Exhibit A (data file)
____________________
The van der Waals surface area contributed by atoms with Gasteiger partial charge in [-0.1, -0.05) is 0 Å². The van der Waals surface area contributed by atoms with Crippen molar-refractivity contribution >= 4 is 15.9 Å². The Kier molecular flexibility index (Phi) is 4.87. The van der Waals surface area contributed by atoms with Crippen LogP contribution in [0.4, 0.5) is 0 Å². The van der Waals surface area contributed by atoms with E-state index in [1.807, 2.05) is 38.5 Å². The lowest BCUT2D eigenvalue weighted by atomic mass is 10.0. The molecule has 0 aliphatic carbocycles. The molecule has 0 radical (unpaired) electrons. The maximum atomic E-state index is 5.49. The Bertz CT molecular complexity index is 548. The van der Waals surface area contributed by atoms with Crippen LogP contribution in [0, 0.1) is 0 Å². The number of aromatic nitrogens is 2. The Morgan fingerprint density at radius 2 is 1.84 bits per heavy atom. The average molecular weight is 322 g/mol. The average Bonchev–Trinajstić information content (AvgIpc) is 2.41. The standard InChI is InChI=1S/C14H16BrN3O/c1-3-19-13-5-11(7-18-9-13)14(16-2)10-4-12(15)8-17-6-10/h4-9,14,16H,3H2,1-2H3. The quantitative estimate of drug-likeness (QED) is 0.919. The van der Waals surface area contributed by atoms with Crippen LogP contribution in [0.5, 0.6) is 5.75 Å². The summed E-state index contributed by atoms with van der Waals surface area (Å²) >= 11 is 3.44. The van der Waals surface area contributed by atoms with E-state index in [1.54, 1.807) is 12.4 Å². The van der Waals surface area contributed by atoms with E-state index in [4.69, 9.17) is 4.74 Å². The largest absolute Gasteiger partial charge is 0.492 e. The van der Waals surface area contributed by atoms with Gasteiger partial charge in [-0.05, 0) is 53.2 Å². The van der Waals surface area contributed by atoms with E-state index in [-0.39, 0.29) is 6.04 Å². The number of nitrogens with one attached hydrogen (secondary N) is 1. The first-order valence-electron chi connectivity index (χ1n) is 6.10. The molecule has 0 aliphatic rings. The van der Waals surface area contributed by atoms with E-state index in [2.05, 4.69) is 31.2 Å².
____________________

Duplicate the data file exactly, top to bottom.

The van der Waals surface area contributed by atoms with Gasteiger partial charge in [-0.1, -0.05) is 0 Å². The van der Waals surface area contributed by atoms with Crippen molar-refractivity contribution >= 4 is 15.9 Å². The Kier molecular flexibility index (Phi) is 4.87. The van der Waals surface area contributed by atoms with Crippen LogP contribution in [0.4, 0.5) is 0 Å². The van der Waals surface area contributed by atoms with E-state index in [1.807, 2.05) is 38.5 Å². The lowest BCUT2D eigenvalue weighted by atomic mass is 10.0. The molecule has 0 aliphatic carbocycles. The molecule has 0 radical (unpaired) electrons. The maximum atomic E-state index is 5.49. The Bertz CT molecular complexity index is 548. The van der Waals surface area contributed by atoms with Crippen LogP contribution in [0, 0.1) is 0 Å². The number of aromatic nitrogens is 2. The Morgan fingerprint density at radius 2 is 1.84 bits per heavy atom. The average molecular weight is 322 g/mol. The average Bonchev–Trinajstić information content (AvgIpc) is 2.41. The standard InChI is InChI=1S/C14H16BrN3O/c1-3-19-13-5-11(7-18-9-13)14(16-2)10-4-12(15)8-17-6-10/h4-9,14,16H,3H2,1-2H3. The quantitative estimate of drug-likeness (QED) is 0.919. The van der Waals surface area contributed by atoms with Crippen LogP contribution in [0.5, 0.6) is 5.75 Å². The summed E-state index contributed by atoms with van der Waals surface area (Å²) >= 11 is 3.44. The van der Waals surface area contributed by atoms with E-state index in [1.54, 1.807) is 12.4 Å². The van der Waals surface area contributed by atoms with E-state index in [4.69, 9.17) is 4.74 Å². The largest absolute Gasteiger partial charge is 0.492 e. The van der Waals surface area contributed by atoms with Gasteiger partial charge in [-0.05, 0) is 53.2 Å². The van der Waals surface area contributed by atoms with E-state index in [-0.39, 0.29) is 6.04 Å². The number of nitrogens with one attached hydrogen (secondary N) is 1. The first-order valence-electron chi connectivity index (χ1n) is 6.10. The molecule has 0 aliphatic rings. The van der Waals surface area contributed by atoms with E-state index in [2.05, 4.69) is 31.2 Å².